The rest? Well, we kind of knew they were there all along. It’s a little like knowing there’s only one burglary in your neighborhood every 10 years, and then learning that three would-be burglars in the vicinity are arrested every week. That’s scary, but all it means is that the police are doing their job—just like the atmosphere is doing its. What’s more, the Canadian findings were publicized in part by an independent group called the B612 Foundation that is trying to raise money for an infrared space telescope that would also hunt for dangerous objects. The people behind B612 are legitimate scientists and include two former astronauts, and NASA plans to use their data if they ever get their instrument launched, but the fact remains that they’re currently seeking backers and it never hurts to play up the stakes.

“They’re in a sales mode,” Yeomans says bluntly.

Even if the B612 group has something important to sell, that doesn’t mean the end is imminent. The Earth has been around for 4.5 billion years; we’ve probably got a pretty good run left.

TIME astronomy

The Next ‘City-Killer’ Asteroid Could Be Closer Than We Think

Asteroid Hit
Yekaterina Pustynnikova—Associated Press A February 15, 2013 photo shows a meteorite contrail over the Ural Mountains' city of Chelyabinsk in Russia.

Asteroid impacts on Earth are three to ten times more common than we imagined, new data shows, with researchers saying that only “blind luck” is preventing a disastrous strike from a "city killer" asteroid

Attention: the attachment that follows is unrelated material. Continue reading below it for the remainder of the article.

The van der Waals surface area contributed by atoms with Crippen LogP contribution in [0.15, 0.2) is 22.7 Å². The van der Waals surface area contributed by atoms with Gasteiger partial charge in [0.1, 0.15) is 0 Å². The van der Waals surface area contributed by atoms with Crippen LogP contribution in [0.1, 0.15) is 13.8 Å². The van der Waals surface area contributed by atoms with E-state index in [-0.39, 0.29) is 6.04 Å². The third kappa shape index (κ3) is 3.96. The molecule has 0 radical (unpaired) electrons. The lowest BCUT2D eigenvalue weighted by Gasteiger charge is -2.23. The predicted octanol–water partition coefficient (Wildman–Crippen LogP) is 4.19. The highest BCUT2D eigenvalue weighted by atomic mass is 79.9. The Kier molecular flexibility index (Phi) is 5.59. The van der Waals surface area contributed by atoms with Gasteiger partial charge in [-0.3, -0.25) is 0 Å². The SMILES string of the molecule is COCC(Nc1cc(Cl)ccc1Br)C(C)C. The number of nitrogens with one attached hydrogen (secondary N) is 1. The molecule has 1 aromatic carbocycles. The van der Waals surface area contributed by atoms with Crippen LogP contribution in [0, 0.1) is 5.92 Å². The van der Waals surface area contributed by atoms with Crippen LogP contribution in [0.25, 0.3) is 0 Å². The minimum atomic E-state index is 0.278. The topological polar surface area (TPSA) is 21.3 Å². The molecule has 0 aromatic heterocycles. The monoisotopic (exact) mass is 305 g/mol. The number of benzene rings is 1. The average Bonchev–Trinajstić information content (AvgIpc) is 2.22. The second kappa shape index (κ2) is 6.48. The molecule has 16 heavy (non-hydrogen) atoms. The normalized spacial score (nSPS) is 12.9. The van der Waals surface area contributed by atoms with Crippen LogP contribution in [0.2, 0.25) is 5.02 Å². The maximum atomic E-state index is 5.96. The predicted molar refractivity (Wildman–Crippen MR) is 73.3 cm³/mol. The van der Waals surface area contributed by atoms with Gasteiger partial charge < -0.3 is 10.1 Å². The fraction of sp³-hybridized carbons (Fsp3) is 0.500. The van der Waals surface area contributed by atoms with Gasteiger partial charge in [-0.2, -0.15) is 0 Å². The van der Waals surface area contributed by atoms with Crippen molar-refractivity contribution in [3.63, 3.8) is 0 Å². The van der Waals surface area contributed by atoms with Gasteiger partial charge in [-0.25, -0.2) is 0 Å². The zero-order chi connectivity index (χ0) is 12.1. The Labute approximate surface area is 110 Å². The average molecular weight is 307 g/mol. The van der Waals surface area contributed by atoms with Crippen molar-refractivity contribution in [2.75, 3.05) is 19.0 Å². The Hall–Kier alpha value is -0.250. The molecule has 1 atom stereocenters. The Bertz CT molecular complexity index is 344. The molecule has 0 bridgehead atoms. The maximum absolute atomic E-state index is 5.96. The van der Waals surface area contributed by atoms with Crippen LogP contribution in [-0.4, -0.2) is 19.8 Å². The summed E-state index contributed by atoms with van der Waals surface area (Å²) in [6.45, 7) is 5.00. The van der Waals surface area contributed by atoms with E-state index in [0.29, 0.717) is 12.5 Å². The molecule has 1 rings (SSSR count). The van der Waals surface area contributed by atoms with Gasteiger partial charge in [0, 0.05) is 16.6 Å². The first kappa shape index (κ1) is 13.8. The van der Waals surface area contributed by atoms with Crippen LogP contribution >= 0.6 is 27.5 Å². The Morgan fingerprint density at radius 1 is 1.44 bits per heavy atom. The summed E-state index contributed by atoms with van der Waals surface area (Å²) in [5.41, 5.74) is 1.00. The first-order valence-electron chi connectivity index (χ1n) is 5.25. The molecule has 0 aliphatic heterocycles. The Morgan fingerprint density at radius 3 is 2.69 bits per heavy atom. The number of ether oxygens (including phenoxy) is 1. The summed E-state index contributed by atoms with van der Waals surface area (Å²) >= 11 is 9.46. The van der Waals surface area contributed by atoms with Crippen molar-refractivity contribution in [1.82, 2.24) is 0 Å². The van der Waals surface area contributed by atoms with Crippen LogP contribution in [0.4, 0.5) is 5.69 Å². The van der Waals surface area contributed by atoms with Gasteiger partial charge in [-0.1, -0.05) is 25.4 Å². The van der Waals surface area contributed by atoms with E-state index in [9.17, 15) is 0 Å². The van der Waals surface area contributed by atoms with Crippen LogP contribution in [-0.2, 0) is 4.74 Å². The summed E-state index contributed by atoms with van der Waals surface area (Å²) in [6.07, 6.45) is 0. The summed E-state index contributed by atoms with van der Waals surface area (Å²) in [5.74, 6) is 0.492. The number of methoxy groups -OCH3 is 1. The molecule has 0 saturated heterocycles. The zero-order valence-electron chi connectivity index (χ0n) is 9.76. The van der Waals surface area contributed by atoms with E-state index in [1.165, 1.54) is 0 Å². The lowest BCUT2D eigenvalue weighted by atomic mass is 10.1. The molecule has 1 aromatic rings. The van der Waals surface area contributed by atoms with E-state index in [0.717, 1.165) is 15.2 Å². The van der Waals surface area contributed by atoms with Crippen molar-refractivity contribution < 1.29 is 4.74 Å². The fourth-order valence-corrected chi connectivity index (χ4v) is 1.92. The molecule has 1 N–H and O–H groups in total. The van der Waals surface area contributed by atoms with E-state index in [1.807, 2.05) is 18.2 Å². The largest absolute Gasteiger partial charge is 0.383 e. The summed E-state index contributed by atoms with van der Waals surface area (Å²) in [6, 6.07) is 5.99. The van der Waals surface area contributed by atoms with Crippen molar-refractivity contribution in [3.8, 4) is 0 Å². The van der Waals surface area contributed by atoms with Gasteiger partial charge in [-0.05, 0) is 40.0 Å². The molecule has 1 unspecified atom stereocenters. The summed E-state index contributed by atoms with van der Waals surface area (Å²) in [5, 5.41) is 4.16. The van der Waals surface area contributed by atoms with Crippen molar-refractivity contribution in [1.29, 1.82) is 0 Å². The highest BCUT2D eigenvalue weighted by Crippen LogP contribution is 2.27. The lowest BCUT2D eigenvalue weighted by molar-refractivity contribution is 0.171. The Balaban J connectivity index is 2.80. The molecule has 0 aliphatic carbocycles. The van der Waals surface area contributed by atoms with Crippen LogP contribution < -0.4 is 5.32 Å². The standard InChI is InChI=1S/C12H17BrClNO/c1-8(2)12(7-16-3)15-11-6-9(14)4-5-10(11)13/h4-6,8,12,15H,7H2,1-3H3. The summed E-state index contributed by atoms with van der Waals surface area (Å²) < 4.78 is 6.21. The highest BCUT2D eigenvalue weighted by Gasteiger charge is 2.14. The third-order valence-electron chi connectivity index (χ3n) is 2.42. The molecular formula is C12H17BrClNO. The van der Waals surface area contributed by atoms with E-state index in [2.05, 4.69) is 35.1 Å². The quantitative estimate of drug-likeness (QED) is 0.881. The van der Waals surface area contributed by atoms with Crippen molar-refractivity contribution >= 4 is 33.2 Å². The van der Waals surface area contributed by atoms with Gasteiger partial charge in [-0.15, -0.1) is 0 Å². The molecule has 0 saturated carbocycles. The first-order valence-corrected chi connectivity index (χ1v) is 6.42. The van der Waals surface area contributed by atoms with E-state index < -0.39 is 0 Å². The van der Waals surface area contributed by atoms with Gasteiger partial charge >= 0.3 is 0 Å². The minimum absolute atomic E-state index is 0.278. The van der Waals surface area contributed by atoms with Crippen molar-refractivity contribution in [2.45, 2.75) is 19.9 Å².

Asteroids as powerful as atomic bombs may hit the Earth more often than we previously thought.

New data shows how and where 26 asteroids collided with our planet from 2000 to 2013, according to research released in a video by the B612 Foundation.

“It shows that asteroid impacts are not rare, but actually three to ten times more common than we previously thought,” said Edward Lu, a member of the B612 Foundation, which was founded by two former astronauts to raise money for a space telescope to spot asteroids heading toward Earth.

“The fact that none of these asteroid impacts shown in the video was detected in advance, is proof that the only thing preventing a catastrophe from a ‘city-killer’ sized asteroid is blind luck,” he added.

B612 Impact Video 4-20-14 H264 from D Josh Rosen on Vimeo.


WANTED: Asteroid Hunters


NASA is enlisting lay people to help locate asteroids as part of its new Grand Challenge

NASA is offering $35,000 in awards to citizen scientists who can help locate asteroids that pose a threat to earth. The “Asteroid Data Hunter” contest is the first in NASA’s “Grand Challenge” series announced in June that is centered on locating asteroid threats to human populations.